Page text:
11. rebel365

    rebel365 New Member

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    I have not used Perc myself but I guess the difference between most products is minimal with personal preference being the driver. I would look at the labels. remember, that it is still difficult to ascertain the quality of the ingredients from the label, though.

    Having said that, I did however think Cytomax was superb but expensive. I find the bigger problem being the amount to drink. I generally do not drink enough. Only when I am tired do I drink more - probably too late then.

    For training, I use some local products (I forgot the name). For pre- training, I use Herbalife meal supplement and post-training as well. However, post-training, I also take a Herbalife protein mix and a variety of anti-ox, vit C, Tang-Kuei (if muscles sore) and Omega 3 supplements.
     
  12. RalleighOke

    RalleighOke New Member

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    Sounds very expensive:eek:
     
  13. stebbo

    stebbo New Member

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    You might like to look at these websites.

    http://www.supplementwatch.com/
    A nice site that looks at not surprisingly supplements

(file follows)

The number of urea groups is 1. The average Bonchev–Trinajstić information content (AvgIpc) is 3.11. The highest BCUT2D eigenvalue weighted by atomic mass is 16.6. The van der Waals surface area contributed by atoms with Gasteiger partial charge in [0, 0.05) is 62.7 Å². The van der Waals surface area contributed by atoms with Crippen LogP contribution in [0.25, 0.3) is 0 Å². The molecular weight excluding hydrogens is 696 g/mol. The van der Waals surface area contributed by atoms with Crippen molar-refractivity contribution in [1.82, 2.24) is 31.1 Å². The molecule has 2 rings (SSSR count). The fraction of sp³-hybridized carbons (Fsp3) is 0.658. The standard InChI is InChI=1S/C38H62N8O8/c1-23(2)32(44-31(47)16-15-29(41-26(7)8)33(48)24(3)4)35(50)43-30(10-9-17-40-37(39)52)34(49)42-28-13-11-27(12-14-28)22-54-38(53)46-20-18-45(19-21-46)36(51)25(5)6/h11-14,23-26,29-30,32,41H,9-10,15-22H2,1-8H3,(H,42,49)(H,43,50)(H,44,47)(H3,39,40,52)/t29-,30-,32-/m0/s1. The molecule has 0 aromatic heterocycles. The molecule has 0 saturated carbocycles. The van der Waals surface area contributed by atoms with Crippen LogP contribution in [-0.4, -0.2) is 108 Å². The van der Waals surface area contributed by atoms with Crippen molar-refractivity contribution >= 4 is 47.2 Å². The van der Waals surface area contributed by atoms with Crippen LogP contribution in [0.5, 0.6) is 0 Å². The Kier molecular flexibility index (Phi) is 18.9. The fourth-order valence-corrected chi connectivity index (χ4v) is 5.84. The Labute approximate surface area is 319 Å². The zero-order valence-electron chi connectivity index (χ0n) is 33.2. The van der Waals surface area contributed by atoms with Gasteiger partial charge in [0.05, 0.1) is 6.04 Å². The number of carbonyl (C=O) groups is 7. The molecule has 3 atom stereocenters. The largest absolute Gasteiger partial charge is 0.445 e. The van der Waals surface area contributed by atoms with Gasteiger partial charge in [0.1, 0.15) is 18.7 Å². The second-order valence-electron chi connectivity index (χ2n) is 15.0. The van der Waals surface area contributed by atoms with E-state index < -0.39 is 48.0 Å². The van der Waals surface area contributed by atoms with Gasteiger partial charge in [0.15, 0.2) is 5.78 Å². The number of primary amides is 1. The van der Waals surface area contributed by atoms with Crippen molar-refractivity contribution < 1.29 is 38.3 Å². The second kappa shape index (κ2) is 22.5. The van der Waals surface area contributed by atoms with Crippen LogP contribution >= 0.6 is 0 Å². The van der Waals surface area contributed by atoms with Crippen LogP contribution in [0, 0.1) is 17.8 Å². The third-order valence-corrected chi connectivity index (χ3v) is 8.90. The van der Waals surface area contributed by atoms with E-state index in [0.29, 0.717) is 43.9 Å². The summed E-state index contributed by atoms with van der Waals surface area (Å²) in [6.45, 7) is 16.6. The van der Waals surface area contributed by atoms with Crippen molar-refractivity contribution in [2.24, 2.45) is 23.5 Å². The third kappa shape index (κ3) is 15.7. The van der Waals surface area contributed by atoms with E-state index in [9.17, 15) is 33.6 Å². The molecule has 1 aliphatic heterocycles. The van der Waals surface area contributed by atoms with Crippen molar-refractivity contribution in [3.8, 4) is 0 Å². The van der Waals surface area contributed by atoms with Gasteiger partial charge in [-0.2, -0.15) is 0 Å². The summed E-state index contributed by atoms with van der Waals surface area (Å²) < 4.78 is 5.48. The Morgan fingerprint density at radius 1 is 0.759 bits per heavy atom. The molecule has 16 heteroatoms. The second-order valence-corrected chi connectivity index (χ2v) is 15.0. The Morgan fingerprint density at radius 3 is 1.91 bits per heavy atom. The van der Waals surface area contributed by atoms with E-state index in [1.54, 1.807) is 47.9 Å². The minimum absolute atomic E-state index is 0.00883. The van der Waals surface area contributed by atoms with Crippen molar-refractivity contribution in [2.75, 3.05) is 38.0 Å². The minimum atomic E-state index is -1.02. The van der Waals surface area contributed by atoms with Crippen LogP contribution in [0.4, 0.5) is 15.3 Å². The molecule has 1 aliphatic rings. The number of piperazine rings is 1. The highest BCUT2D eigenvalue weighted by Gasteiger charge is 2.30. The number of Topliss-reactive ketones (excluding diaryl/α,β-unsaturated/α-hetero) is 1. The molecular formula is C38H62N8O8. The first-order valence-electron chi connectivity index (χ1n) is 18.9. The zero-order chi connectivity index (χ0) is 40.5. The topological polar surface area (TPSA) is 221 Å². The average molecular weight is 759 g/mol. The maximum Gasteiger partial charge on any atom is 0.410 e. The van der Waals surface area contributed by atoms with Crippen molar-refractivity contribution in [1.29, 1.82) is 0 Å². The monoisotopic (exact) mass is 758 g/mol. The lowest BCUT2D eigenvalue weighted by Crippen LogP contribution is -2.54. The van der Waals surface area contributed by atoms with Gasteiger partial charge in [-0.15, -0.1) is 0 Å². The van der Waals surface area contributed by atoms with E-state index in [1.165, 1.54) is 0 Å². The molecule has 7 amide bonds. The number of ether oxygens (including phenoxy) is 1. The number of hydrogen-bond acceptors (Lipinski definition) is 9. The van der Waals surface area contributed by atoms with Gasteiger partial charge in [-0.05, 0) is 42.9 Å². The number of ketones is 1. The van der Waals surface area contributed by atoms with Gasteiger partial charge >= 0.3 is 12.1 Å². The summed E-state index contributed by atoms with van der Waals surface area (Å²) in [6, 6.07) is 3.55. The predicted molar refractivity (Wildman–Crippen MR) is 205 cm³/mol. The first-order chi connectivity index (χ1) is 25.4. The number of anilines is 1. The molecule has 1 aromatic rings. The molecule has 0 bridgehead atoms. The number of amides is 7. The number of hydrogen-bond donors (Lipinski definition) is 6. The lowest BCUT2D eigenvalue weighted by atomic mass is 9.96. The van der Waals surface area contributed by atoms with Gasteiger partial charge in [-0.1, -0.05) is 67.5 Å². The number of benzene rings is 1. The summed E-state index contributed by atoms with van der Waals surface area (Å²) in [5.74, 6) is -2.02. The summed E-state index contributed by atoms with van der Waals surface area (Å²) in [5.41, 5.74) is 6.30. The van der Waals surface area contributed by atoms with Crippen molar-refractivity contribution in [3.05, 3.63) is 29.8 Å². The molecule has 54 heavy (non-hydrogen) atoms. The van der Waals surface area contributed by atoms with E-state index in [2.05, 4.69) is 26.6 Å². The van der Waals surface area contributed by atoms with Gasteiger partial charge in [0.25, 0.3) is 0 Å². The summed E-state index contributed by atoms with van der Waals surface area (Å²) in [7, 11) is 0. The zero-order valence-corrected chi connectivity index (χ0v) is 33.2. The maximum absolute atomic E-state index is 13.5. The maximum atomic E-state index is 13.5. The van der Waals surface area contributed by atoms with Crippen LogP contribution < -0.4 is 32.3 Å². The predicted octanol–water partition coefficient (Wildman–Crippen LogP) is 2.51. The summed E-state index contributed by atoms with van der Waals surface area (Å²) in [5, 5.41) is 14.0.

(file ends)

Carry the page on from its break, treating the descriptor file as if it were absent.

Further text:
http://www.quackwatch.org/
    A site run by a US physician looking a "alternative" medicine and some of the 'sharp' practice that goes on.

    The quackwatch site can keep you enthralled for hours

    :)
     
  14. xavier

    xavier New Member

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    You may be mixed up with the word supplement. Supplements are not illegal aids but just that - Supplements.

    All pro riders take supplements, you have to or you cannot go on training daily.

    For example nearly all riders take B12 shots in the past. This is normal and natural. However sadly it has been replaced with EPO and other new substances to create the same effect twofold and much faster.

    Mineral and carbo drinks are considered supplements.
     
  15. VeloFlash

    VeloFlash New Member

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    At the 2000 Olympics, all athletes were required to declare the (obviously legal) supplements they were taking for the purposes of future drug testing.

    I understand the cost of the weekly supply of some high profile athletes would absorb an average weekly salary!

    These athletes have access to the leading edge sports medicine research and I doubt they would have partaken without reasonable justification
     
  16. bomber

    bomber New Member

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    has anyone ever used FIT products as i hear they are excellent and i see that many pros use (are paid too use?) these products!! Any opinions:confused: :rolleyes:
     
  17. ric_stern/RST

    ric_stern/RST New Member

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    It *might* (I've no evidence one way or another) be normal for pro riders to take B12, but it's certainly *not* natural or required.

    B12, doesn't have the same effect as Epo

    Ric